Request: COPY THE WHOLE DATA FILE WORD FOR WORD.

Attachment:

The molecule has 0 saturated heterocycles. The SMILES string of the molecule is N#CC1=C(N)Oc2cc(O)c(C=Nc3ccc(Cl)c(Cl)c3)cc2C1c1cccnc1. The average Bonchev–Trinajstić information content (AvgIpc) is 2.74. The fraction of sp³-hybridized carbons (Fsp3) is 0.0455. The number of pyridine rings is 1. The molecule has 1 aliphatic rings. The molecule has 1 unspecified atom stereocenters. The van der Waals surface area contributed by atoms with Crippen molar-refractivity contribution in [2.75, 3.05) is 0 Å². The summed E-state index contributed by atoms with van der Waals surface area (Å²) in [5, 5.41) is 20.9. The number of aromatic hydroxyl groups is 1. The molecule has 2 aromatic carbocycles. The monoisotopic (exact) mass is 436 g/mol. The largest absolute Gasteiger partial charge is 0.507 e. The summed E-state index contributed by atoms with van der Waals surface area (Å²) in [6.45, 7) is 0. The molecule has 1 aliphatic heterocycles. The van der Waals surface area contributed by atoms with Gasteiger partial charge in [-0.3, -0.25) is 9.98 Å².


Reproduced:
The molecule has 0 saturated heterocycles. The SMILES string of the molecule is N#CC1=C(N)Oc2cc(O)c(C=Nc3ccc(Cl)c(Cl)c3)cc2C1c1cccnc1. The average Bonchev–Trinajstić information content (AvgIpc) is 2.74. The fraction of sp³-hybridized carbons (Fsp3) is 0.0455. The number of pyridine rings is 1. The molecule has 1 aliphatic rings. The molecule has 1 unspecified atom stereocenters. The van der Waals surface area contributed by atoms with Crippen molar-refractivity contribution in [2.75, 3.05) is 0 Å². The summed E-state index contributed by atoms with van der Waals surface area (Å²) in [5, 5.41) is 20.9. The number of aromatic hydroxyl groups is 1. The molecule has 2 aromatic carbocycles. The monoisotopic (exact) mass is 436 g/mol. The largest absolute Gasteiger partial charge is 0.507 e. The summed E-state index contributed by atoms with van der Waals surface area (Å²) in [6.45, 7) is 0. The molecule has 1 aliphatic heterocycles. The van der Waals surface area contributed by atoms with Gasteiger partial charge in [-0.3, -0.25) is 9.98 Å².